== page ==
But as our son Connor began to exhibit the incipient inklings of Kringledoubt, it occurred to me that something powerful was going on. I began to see the Santa paradigm as an unmissable opportunity – the ultimate dry run for a developing inquiring mind.

My boy was eight years old when he started in with the classic interrogation: How does Santa get to all those houses in one night? How does he get in when we don’t have a chimney and all the windows are locked and the alarm system is on? Why does he use the same wrapping paper as Mom? All those cookies in one night – his LDL cholesterol must be through the roof!

This is the moment, at the threshold of the question, that the natural inquiry of a child can be primed or choked off. With questions of belief, you have three choices: feed the child a confirmation, feed the child a disconfirmation – or teach the child to fish.

The “Yes, Virginia” crowd will heap implausible nonsense on the poor child, dismissing her doubts with invocations of magic or mystery or the willful suspension of physical law. Only slightly less problematic is the second choice, the debunker who simply informs the child that, yes, Santa is a big fat fraud.

“Gee,” the child can say to either of them. “Thanks. I’ll let you know if I need any more authoritative pronouncements.”

I for one chose door number three.

“Some people believe the sleigh is magic,” I said. “Does that sound right to you?” Initially, boy howdy, did it ever. He wanted to believe, and so was willing to swallow any explanation, no matter how implausible or how tentatively offered. “Some people say it isn’t literally a single night,” I once said, naughtily priming the pump for later inquiries. But little by little, the questions got tougher, and he started to answer that second part – Does that sound right to you? – a bit more agnostically.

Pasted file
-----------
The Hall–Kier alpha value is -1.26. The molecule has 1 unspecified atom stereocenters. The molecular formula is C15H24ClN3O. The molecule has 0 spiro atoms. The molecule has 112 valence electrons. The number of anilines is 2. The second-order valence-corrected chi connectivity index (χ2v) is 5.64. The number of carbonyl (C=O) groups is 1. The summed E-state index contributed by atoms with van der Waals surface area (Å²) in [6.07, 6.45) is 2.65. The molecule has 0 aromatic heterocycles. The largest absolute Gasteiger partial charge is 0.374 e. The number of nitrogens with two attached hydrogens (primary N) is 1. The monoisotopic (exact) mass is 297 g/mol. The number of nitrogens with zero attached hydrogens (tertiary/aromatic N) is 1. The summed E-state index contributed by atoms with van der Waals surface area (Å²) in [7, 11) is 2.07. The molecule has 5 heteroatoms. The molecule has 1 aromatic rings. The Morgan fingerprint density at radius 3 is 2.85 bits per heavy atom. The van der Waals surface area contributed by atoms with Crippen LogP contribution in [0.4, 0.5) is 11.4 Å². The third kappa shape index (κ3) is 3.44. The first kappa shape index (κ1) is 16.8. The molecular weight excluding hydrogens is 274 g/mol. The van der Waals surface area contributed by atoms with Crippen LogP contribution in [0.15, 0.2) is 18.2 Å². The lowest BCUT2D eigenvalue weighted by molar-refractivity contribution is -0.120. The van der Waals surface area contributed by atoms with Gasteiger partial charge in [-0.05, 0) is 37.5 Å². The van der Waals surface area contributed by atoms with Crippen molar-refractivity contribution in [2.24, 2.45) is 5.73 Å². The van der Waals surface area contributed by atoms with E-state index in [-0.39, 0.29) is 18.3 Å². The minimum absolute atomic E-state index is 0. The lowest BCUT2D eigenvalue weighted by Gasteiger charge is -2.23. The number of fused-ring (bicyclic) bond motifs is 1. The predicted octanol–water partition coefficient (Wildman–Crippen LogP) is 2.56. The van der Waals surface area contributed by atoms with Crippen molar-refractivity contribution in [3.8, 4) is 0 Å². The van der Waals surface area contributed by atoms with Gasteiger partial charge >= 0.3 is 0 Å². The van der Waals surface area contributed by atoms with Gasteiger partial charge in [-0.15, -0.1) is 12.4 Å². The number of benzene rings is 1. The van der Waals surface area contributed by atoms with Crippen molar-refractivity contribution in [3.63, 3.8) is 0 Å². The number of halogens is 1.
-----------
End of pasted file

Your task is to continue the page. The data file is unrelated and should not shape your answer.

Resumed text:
I avoided both lying and setting myself up as a godlike authority, determined as I was to let him sort this one out himself. And when at last, at the age of nine, in the snowy parking lot of the Target store, to the sound of a Salvation Army bellringer, he asked me point blank if Santa was real – I demurred, just a bit, one last time.

“What do you think?” I said.

“Well…I think all the moms and dads are Santa.” He smiled at me. “Am I right?”

I smiled back. It was the first time he’d asked me directly, and I told him he was right.

“So,” I asked, “how do you feel about that?”

He shrugged. “That’s fine. Actually, it’s good. The world kind of… I don’t know…makes sense again.”

That’s my boy. He wasn’t betrayed, he wasn’t angry, he wasn’t bereft of hope. He was relieved. It reminded me of the feeling I had when at last I realized God was fictional. The world actually made sense again.

And when Connor started asking skeptical questions about God, I didn’t debunk it for him by fiat. I told him what various people believe and asked if that sounded right to him. It all rang a bell, of course. He’d been through the ultimate dry run.

By allowing our children to participate in the Santa myth and find their own way out of it through skeptical inquiry, we give them a priceless opportunity to see a mass cultural illusion first from the inside, then from the outside. A very casual line of post-Santa questioning can lead kids to recognize how completely we all can snow ourselves if the enticements are attractive enough. Such a lesson, viewed from the top of the hill after exiting a belief system under their own power, can gird kids against the best efforts of the evangelists – and far better than secondhand knowledge could ever hope to do.
_______________________
A related post from Krismas 2007
For Tom Flynn’s counterpoint to this position, see pp. 85-87 of Parenting Beyond Belief.